Though the doctor is old, I cannot help but be interested in him. He has silvery-white hair and a clean, handsome face. He walks confidently through the museum, his back straight. His smile touches something in me that has been dormant for quite some time. Am I a lonely old maid? No. On the road toward becoming a lonely old maid? Maybe so. Still, I am trying. But the doctor is preoccupied and does not notice my advances, however tentative they may be. On Wednesdays from noon until one, he cares about one thing, or one group of things. Those damn spoons.
When people call to ask about the museum exhibits, I tell them it is post-postmodern. Or premodern. “So,” they say, “like um . . . conceptual art?” Yes, exactly. Exactly. They still don’t come.
For the opening reception of the museum’s new exhibit, I put out box wine, chessmen cookies, a carrot and celery platter with dip, and blocks of cheese. This is the standard MOW spread. Less would draw attention to the already shabby reception. More would make people think, “All this food . . . for this?” Maybe I’m only imagining this.
The exhibit consists of the letters of the alphabet cut out of magazines and books and newspapers by a now deceased teenager from Hunstville, Alabama. The boy kept each letter, thousands and thousands of multicolored, multifont G’s for instance, in thick album folders with plastic sleeves. When the time came for him to write something, say a note to a pen pal, he spelled out the text using the cut-out letters, giving each note he wrote a ransom letter quality. That alone would have earned him a place here at the MOW.
However, the museum places a great deal of emphasis on the emotional resonance of the work. The items being collected are heightened by the space they took up in that person’s life, how much they relied on these objects. Therefore, when the boy spelled out his suicide note with some of the letters from his collection, I don’t think I belong here, the museum had its next exhibit.
Of course, these are subconscious notions of the board of directors that I have noticed, not written parameters that they follow strictly. Also, it isn’t as if the MOW goes after these pieces. The museum is contacted each time, the pieces donated in good faith that they will be exhibited and taken care of. So, when the parents of the boy contacted the board of directors, wanting only for the letters to be somewhere far from their home, the museum took them. It is an act of goodwill, preserving the things that others cannot or do not want to understand.
The reception is sparsely attended. The board of directors is here with their patient spouses. There are a few quiet, museum types who pore over the newspaper’s arts section for some excuse to leave their apartments. And there are some college students who are only here for the box wine. The boy’s parents aren’t even here, could not bear to see their son’s obsessive unhappiness displayed. I stay by the food. I’ve seen the exhibit many times over, getting it ready for the show. It was my idea to extend the exhibit the length of the wall, each letter shelved and lit individually. This way, each visitor can flip through the pages of all twenty-six of the folders, from A to Z. At the end of the alphabet is the suicide letter, framed in a simple metal rectangle. A little morbid, yes, but show me a museum that isn’t.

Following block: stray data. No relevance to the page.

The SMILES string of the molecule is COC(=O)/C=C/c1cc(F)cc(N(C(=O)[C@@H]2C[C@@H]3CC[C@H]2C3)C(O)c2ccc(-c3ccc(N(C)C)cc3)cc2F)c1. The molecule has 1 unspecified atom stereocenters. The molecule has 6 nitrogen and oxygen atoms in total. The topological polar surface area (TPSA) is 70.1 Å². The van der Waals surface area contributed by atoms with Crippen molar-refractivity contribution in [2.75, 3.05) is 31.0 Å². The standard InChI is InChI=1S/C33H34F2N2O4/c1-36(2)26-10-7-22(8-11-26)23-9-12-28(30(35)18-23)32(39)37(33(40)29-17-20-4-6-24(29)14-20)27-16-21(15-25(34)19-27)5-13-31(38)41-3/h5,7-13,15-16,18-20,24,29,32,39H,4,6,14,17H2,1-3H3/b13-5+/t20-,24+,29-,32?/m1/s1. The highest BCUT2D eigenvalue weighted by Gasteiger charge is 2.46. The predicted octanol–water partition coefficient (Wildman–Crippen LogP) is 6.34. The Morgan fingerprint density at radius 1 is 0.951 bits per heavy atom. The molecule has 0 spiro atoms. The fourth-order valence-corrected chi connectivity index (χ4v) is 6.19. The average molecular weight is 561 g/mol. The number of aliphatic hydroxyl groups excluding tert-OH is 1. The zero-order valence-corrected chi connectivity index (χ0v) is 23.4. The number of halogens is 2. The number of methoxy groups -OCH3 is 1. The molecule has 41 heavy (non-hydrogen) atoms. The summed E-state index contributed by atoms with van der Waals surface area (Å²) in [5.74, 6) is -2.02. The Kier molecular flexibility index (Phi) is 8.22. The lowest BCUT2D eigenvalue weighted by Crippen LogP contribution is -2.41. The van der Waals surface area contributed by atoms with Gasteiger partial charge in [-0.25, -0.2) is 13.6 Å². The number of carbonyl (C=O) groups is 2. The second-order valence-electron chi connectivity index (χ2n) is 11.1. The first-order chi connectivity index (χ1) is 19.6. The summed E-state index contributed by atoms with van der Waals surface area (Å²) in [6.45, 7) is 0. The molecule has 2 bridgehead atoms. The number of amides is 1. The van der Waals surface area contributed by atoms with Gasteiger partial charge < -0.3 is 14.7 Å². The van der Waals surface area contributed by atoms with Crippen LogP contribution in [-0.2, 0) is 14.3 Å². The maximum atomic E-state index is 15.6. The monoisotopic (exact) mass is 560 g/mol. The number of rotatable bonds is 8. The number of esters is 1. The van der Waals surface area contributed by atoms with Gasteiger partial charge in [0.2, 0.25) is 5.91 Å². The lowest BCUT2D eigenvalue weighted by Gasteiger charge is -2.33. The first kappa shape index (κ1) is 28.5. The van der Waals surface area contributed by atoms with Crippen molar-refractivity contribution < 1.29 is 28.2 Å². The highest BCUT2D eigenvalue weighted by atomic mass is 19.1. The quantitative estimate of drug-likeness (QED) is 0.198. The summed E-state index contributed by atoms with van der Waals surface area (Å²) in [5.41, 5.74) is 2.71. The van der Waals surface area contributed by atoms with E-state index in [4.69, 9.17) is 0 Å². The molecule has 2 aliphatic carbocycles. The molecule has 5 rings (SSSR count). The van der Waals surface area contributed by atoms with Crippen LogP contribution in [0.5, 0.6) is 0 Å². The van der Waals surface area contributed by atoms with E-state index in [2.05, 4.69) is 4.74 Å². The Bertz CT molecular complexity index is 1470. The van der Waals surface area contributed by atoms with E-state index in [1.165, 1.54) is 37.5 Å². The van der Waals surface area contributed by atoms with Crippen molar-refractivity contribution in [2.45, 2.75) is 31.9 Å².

The board of directors huddles around every album folder, flipping slowly through each page. They comment on the thorough care the boy took, the precision of the cut-out letters, the angle of each positioned B in the folder. This is what they appreciate. They do not question the why, only the how. When they reach the end of the folders, they stare at the suicide note for a few seconds and then head back to the reception table for some more celery sticks.
What I think about when I stare at the alphabetized folders is how many letters it took, how many D’s and O’s and R’s it took before the boy realized they would never say the things he wanted them to. How many letters before he felt he had enough to spell the simple message he had been thinking of for months. I imagine him looking down at all of his albums of language and knowing not a single bit of it could help. So, he got rid of it the only way he saw fit. And this is where I find myself coming to terms with the piece, the feeling that the objects in your life begin to take over, fill up your life, and there is only so much you can take before you have to give it away, or leave it behind.
Once everyone has left, the doors locked, the lights dimmed, I walk past each exhibit, making sure everything is accounted for, that nothing has been misplaced. Each room that I walk out of, I flick the light switch and darkness trails behind me. I finish up at the new exhibit. I linger at the suicide note. I don’t think I belong here. I turn off the final light and walk up the stairs to my room, which is the same way I left it, empty.
On the phone, my mother says, “You don’t care about anything, Janey. That’s no way to live your life.”
“I care about things, mother, you know I do,” I say. “You’re just being mean.”
“Well,” she says, “you don’t want anything.”
“Maybe. I don’t know.”
“It’s just as bad as not caring about anything, honey,” she tells me. “You care and then you want and then you get and then you . . .”
“Then what?” I ask.
“Well, then you keep finding more things you care about and then you want those things and so you get them and your life keeps expanding and getting richer. That’s the way it works.”